Anonymous said...

Very nice. St. Gabriel Possenti pray for us!

Nate said...

You seem to be saying that NOT carrying a gun would be amoral, since I wouldn't be able to defend supposed victims out there.

I don't know. I think your argument seems like it has some kind of logic, but that it's also riddled with a kind of pride. I can't see Jesus preaching this in the streets of Galilee to Jews under Roman law.

Is carrying a gun the 2nd great commandment: love your neighbor (defend him with a gun)?

What's the absurdity of believing that Jesus would have us lay aside guns (if I grant you that a society doesn't have the right to do that democratically, which I'm still questioning)?

Fr Martin Fox said...


I am guessing that when you said "amoral," in the first paragraph, you meant "immoral."

The answer is, no, it is not necessarily immoral to refuse to carry a gun. I asserted a moral obligation to come to the defense of the innocent, as a general principle; clearly the application of that will differ from person to person, situation to situation.

But it could be, depending on the situation. And your intention.

So: supposing you foresaw an actual threat; you knew how to use a gun, you could have taken it and used it for someone else's well-being; and yet you did not. Depending on why you did not, yes--that could well be sinful.

Or; supposing your nation is under attack. Setting aside those who have a sincere objection to taking up arms altogether, if you refused to do your part? Yes, that is immoral.

I don't know what you mean when you say my argument is "riddled with a kind of pride," so I don't know what to say about that.

Our Lord himself never took up weapons, but that doesn't mean he forbade his followers doing so. When our Lord spoke about "turning the other cheek," he wasn't saying one had no right to self defense; but that he was emphasizing the virtue of voluntarily giving up ones right to self defense. If its a commandmant imposed on all, its no longer a heroic, voluntary act.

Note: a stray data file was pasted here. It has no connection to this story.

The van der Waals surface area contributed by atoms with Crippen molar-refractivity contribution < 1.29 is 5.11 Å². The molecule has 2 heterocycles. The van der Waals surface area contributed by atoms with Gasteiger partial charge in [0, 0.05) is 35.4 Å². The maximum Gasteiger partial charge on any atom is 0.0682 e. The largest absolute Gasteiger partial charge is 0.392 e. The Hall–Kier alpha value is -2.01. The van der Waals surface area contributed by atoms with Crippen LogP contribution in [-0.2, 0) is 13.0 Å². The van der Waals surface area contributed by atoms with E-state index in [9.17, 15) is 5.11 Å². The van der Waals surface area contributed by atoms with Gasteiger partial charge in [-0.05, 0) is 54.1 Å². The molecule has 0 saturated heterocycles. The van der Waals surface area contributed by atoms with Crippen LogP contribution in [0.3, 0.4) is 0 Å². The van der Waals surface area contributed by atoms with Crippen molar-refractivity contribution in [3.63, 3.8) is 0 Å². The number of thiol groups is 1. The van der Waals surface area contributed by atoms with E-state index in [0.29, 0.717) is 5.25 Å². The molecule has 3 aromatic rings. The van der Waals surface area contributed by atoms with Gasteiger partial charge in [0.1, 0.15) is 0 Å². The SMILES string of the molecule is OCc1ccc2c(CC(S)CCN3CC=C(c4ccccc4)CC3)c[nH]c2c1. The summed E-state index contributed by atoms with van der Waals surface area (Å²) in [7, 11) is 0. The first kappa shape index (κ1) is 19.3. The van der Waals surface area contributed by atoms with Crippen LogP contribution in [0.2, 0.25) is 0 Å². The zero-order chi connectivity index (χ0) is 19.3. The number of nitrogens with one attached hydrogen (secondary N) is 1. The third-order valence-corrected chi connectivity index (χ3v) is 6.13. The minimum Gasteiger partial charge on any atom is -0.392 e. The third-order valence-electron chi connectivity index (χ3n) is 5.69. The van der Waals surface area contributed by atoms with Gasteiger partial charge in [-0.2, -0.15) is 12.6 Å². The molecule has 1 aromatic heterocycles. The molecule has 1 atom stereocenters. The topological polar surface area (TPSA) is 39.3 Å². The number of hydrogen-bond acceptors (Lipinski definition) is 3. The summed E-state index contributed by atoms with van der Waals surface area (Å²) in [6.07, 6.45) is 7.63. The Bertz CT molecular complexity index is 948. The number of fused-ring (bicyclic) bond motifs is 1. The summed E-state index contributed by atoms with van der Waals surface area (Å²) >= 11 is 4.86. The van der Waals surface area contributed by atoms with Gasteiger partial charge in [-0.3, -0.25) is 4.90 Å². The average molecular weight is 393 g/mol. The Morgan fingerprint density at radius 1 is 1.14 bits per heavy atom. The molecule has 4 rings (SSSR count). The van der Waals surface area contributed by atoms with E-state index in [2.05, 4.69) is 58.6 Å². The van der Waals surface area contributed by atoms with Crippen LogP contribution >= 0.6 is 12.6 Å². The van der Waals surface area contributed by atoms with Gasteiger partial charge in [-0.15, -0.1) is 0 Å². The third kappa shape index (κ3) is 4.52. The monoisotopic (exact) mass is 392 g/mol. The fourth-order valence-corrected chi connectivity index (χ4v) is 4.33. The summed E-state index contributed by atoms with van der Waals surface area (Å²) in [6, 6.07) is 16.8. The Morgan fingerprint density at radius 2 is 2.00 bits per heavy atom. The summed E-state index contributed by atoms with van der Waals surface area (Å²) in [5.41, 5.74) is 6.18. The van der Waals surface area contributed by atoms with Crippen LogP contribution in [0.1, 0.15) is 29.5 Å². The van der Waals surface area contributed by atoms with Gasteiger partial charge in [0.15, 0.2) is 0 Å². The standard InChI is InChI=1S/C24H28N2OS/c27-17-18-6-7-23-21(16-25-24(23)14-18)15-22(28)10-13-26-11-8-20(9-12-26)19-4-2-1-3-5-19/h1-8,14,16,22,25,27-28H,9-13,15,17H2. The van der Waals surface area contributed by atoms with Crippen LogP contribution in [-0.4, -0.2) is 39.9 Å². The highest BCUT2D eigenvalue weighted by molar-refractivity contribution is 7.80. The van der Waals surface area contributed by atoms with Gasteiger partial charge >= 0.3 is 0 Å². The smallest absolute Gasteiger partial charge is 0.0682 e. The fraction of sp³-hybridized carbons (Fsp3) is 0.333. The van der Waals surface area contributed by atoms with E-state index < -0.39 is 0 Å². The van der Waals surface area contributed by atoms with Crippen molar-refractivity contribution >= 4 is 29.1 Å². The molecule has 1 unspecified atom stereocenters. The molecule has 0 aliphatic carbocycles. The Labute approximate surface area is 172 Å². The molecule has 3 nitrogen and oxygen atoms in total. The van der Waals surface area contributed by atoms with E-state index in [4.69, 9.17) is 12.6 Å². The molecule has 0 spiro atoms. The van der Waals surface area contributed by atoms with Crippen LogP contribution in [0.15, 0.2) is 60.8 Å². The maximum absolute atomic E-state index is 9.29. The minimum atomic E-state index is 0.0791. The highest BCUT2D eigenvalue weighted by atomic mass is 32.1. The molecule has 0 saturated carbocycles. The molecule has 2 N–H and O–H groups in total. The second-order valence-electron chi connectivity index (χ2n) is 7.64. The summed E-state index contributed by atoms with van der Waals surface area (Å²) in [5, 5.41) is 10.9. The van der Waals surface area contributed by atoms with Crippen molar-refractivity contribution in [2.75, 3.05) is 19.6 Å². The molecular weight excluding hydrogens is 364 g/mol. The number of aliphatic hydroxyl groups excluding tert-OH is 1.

If you think Our Lord commanded us not to defend ourselves, or others, then you really have a problem reconciling that interpretation of his teaching, in the Gospel, with the teaching of St. Paul, St. John the Baptist, and much other Scripture.

And, really, I would wonder why your personal interpretation of the Scriptures should override that of the Church? The Church has never, in 2,000 years, held that fidelity to Christ forbids taking up arms in self-defense, or in defense of others. Never.

Does our Lord wish us to solve problems without violence? Certainly. Are there times when we can -- and, answering the Lord's call, we ought -- to forgo our rights in order to advance reconciliation? Yes. But these involve prudential judgments, not a blanket prohibition.

Let's be very concrete: if you are standing between a killer and some people he intends to kill -- and you can stop him -- do you really think our Lord commands you to lay down and let him by? Really?

Anonymous said...

Religion - the biggest killer this planet has ever seen.

And this post just confirms why religion should be outlawed together with guns.

Fr Martin Fox said...


Thanks for being candid.

How do you propose to enforce your law to "outlaw" religion? Where will you build your concentration camps? Or do you have another way to deal with all those who resist?

Naturally, of course, you don't want the victims of your purges to be able to fight back...